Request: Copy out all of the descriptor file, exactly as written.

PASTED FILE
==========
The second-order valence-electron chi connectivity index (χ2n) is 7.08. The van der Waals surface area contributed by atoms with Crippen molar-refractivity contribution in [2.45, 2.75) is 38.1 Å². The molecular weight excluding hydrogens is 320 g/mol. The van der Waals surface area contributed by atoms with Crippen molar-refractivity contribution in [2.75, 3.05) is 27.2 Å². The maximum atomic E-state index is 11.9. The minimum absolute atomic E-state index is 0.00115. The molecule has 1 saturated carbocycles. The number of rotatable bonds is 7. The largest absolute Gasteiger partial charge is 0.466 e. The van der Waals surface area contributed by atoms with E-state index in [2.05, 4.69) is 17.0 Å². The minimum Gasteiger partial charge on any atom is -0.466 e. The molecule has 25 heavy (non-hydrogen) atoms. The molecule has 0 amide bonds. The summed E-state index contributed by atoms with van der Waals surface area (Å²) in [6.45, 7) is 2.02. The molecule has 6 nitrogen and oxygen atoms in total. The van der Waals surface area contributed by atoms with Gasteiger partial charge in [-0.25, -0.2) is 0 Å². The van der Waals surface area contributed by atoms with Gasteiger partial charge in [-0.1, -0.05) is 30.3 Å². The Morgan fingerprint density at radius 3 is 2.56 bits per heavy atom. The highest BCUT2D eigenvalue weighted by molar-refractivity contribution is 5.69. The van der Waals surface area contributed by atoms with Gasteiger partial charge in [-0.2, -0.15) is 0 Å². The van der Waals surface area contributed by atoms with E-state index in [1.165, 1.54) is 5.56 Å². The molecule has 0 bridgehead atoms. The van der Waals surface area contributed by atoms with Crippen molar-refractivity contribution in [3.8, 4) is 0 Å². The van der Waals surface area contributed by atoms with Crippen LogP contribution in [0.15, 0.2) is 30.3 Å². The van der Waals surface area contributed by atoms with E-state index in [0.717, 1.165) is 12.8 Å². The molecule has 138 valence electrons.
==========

The second-order valence-electron chi connectivity index (χ2n) is 7.08. The van der Waals surface area contributed by atoms with Crippen molar-refractivity contribution in [2.45, 2.75) is 38.1 Å². The molecular weight excluding hydrogens is 320 g/mol. The van der Waals surface area contributed by atoms with Crippen molar-refractivity contribution in [2.75, 3.05) is 27.2 Å². The maximum atomic E-state index is 11.9. The minimum absolute atomic E-state index is 0.00115. The molecule has 1 saturated carbocycles. The number of rotatable bonds is 7. The largest absolute Gasteiger partial charge is 0.466 e. The van der Waals surface area contributed by atoms with E-state index in [2.05, 4.69) is 17.0 Å². The minimum Gasteiger partial charge on any atom is -0.466 e. The molecule has 25 heavy (non-hydrogen) atoms. The molecule has 0 amide bonds. The summed E-state index contributed by atoms with van der Waals surface area (Å²) in [6.45, 7) is 2.02. The molecule has 6 nitrogen and oxygen atoms in total. The van der Waals surface area contributed by atoms with Gasteiger partial charge in [-0.25, -0.2) is 0 Å². The van der Waals surface area contributed by atoms with Gasteiger partial charge in [-0.1, -0.05) is 30.3 Å². The Morgan fingerprint density at radius 3 is 2.56 bits per heavy atom. The highest BCUT2D eigenvalue weighted by molar-refractivity contribution is 5.69. The van der Waals surface area contributed by atoms with Gasteiger partial charge in [-0.2, -0.15) is 0 Å². The van der Waals surface area contributed by atoms with E-state index in [1.165, 1.54) is 5.56 Å². The molecule has 0 bridgehead atoms. The van der Waals surface area contributed by atoms with Crippen molar-refractivity contribution in [3.8, 4) is 0 Å². The van der Waals surface area contributed by atoms with Crippen LogP contribution in [0.15, 0.2) is 30.3 Å². The van der Waals surface area contributed by atoms with E-state index in [0.717, 1.165) is 12.8 Å². The molecule has 138 valence electrons.